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Court ruling puts fate of Mau water tower on the balance

By Caroline Chebet | July 6th 2020
Residents look on as Kenya Forest Service officers (KFS) inspect arrows and a bow recovered from one of the illegal settlers at Marioshoni Forest in the Eastern Mau Forest Complex during an operation to flash out illegal settlers in the forest on June 3, 2020. [Kipsang Joseph, Standard]

Behind the serenity of the 57,000-hectare Eastern Mau Forest Complex lies a delicate balance between a court ruling and conservation of the ecosystem.

The lush green complex that comprises Marioshioni, Kiptunga, Bararget, Logoman, Likia, Sururu and Nessuit forests is turning into vast chunks of bare land with estimated over 28,000 hectares completely degraded.

Recent encroachment into the forest for farming and residential activities, the Kenya Forest Service says, is a delicate process as a court ruling stands in between.

The Ogiek community living within the forest is banking on implementation of an African Court of Human rights case to solve their long-standing tussle with the government over forest land. 

But there is also the matter of a yet-to-be released task force report meant to give way forward on the issue.

“The biggest challenge is striking a balance between conservation of the forest and the court ruling. We are still waiting for the outcome of task force report. However, some people are now using the court order to encroach deeper into the forest,” Nakuru County Ecosystem Conservator Francis Misonge said.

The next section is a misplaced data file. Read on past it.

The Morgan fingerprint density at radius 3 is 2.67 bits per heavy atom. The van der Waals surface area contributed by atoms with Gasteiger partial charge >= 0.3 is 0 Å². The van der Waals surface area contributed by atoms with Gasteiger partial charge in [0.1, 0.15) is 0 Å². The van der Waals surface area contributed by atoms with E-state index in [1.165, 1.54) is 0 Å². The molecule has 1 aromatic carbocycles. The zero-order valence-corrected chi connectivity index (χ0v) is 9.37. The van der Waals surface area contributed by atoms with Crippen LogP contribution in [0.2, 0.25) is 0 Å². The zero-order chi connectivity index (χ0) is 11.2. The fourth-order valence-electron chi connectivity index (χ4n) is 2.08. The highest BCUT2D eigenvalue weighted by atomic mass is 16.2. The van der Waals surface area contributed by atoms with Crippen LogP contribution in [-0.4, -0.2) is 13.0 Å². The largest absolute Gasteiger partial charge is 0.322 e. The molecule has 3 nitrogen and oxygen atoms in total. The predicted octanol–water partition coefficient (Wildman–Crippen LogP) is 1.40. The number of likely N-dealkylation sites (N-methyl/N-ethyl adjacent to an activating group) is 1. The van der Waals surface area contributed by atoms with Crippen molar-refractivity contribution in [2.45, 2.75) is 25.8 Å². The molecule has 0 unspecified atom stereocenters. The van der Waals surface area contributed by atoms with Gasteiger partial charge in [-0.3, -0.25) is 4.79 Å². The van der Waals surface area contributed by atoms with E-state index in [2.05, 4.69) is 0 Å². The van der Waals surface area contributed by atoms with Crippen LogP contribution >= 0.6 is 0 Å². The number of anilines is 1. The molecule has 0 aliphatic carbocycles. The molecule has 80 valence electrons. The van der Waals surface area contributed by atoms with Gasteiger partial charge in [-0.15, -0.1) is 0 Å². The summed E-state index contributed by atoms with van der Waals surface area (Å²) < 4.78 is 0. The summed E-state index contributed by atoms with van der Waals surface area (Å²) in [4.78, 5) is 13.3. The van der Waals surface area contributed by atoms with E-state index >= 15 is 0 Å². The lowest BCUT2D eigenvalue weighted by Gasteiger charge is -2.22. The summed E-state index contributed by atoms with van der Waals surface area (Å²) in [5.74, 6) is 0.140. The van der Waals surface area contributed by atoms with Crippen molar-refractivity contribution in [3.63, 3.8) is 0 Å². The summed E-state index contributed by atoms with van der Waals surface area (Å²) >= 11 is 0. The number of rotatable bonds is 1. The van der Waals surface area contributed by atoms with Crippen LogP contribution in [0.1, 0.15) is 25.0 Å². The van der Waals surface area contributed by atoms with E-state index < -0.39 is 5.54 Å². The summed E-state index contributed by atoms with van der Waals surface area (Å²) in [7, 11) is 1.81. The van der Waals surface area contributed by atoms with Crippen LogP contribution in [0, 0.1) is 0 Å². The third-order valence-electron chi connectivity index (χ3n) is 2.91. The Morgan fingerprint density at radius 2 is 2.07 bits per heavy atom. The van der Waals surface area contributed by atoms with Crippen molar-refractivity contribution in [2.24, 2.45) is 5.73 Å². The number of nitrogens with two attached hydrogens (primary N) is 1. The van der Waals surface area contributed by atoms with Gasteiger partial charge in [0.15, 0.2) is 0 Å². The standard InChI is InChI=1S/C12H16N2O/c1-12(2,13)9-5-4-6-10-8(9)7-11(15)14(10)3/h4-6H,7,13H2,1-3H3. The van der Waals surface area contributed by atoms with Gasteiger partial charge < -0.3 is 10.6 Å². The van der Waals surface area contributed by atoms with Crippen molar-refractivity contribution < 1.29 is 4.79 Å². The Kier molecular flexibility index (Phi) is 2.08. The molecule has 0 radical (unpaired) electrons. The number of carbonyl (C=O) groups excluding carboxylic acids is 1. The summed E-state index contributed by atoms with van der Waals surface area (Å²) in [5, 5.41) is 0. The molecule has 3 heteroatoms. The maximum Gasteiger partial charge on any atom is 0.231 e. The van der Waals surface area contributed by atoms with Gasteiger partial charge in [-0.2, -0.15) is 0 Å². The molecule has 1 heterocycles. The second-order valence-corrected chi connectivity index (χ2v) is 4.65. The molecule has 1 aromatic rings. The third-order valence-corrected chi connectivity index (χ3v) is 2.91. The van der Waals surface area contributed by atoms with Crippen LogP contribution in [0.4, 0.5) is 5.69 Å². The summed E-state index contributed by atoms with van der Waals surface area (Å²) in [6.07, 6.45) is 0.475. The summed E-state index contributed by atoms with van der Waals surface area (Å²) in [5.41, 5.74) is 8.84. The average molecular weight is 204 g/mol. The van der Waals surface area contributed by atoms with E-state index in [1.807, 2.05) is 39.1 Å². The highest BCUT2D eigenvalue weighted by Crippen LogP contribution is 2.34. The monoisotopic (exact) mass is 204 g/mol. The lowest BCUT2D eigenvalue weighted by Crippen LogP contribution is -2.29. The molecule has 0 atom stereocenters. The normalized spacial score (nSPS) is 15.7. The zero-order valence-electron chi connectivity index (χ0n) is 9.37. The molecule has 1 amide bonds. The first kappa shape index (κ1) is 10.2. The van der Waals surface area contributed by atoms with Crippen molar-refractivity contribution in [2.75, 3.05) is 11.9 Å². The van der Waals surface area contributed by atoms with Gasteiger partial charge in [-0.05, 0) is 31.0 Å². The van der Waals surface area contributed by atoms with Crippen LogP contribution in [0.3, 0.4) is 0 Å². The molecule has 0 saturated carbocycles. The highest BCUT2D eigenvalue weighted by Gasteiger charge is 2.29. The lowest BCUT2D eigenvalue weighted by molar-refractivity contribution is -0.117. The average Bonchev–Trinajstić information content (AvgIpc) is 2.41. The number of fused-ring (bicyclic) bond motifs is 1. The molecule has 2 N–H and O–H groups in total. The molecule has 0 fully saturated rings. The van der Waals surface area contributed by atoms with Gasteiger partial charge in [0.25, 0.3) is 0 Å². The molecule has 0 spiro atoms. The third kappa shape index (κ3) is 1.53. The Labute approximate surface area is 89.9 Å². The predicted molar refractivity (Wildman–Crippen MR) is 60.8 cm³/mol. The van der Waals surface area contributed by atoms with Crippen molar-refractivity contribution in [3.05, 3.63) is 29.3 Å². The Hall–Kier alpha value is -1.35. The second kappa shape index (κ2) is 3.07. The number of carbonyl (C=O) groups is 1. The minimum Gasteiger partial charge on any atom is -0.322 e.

A visit to the vast forest by The Standard team reveals tens of structures deep in the forest. While some of the houses were recently destroyed by KFS officers, others are being rebuilt while people are busy on their farms. Several fences have also been put up.

It is not strange to spot glittering iron sheet roofs. These homesteads are vacated during the day but a few belongings are stuffed into bags and stashed in the fences and farms.

The Ogiek community blames the government for dragging its feet to implement the ruling of the African court three years after it ruled in their favour.

Daniel Kobey, Ogiek People Development Programme Executive Director, says the 52,000 members are suffering as a result of more evictions due to delay in implementing the ruling.

“The delay is worrying and we need a roadmap for implementation so that our people will not continue suffering. People are still being evicted from their homes by authorities who tell them they are not aware of any court ruling,” he said.

The African Court, in its judgement dated May 26, 2017, found that the community was illegally evicted from their ancestral land in the water catchment tower and that their rights were violated.

But there appears to be another problem creeping in, that could further complicate matters.

“We have just found out that people from as far as Nyandarua and Meru are leasing forest land from the Ogiek who are hiring them an acre at Sh10,000 a year,” Misonge said.

The government set up a taskforce in November 2017 whose mandate included making recommendations on implementation and enhancing participation of indigenous communities. The term lapsed on October, 24, 2018, and a new task force set up. The team was to table the report by January 2020.

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